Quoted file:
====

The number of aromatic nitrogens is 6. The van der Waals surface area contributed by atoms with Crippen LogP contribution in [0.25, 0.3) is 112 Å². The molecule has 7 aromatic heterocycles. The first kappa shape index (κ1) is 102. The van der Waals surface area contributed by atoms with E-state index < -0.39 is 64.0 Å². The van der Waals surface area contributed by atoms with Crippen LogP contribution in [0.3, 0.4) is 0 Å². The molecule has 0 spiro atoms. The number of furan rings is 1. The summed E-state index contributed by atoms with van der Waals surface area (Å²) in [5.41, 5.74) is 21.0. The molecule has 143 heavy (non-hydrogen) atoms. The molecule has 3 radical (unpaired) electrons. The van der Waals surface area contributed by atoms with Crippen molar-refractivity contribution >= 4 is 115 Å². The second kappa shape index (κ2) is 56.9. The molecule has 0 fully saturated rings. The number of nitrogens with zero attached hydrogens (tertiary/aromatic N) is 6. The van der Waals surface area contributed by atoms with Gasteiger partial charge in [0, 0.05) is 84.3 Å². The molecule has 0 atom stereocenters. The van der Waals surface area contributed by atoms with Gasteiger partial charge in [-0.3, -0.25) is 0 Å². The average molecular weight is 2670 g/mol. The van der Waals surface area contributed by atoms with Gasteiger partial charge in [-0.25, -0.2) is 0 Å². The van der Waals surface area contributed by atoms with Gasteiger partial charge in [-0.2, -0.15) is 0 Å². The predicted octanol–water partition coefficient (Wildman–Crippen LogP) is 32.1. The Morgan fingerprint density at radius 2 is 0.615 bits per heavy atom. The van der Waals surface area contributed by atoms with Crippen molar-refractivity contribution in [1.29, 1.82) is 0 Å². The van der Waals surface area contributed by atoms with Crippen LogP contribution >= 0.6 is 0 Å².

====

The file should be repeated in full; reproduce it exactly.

The number of aromatic nitrogens is 6. The van der Waals surface area contributed by atoms with Crippen LogP contribution in [0.25, 0.3) is 112 Å². The molecule has 7 aromatic heterocycles. The first kappa shape index (κ1) is 102. The van der Waals surface area contributed by atoms with E-state index < -0.39 is 64.0 Å². The van der Waals surface area contributed by atoms with Crippen LogP contribution in [0.3, 0.4) is 0 Å². The molecule has 0 spiro atoms. The number of furan rings is 1. The summed E-state index contributed by atoms with van der Waals surface area (Å²) in [5.41, 5.74) is 21.0. The molecule has 143 heavy (non-hydrogen) atoms. The molecule has 3 radical (unpaired) electrons. The van der Waals surface area contributed by atoms with Crippen molar-refractivity contribution >= 4 is 115 Å². The second kappa shape index (κ2) is 56.9. The molecule has 0 fully saturated rings. The number of nitrogens with zero attached hydrogens (tertiary/aromatic N) is 6. The van der Waals surface area contributed by atoms with Gasteiger partial charge in [0, 0.05) is 84.3 Å². The molecule has 0 atom stereocenters. The van der Waals surface area contributed by atoms with Gasteiger partial charge in [-0.3, -0.25) is 0 Å². The average molecular weight is 2670 g/mol. The van der Waals surface area contributed by atoms with Gasteiger partial charge in [-0.25, -0.2) is 0 Å². The van der Waals surface area contributed by atoms with Gasteiger partial charge in [-0.2, -0.15) is 0 Å². The predicted octanol–water partition coefficient (Wildman–Crippen LogP) is 32.1. The Morgan fingerprint density at radius 2 is 0.615 bits per heavy atom. The van der Waals surface area contributed by atoms with Crippen molar-refractivity contribution in [1.29, 1.82) is 0 Å². The van der Waals surface area contributed by atoms with Crippen LogP contribution >= 0.6 is 0 Å².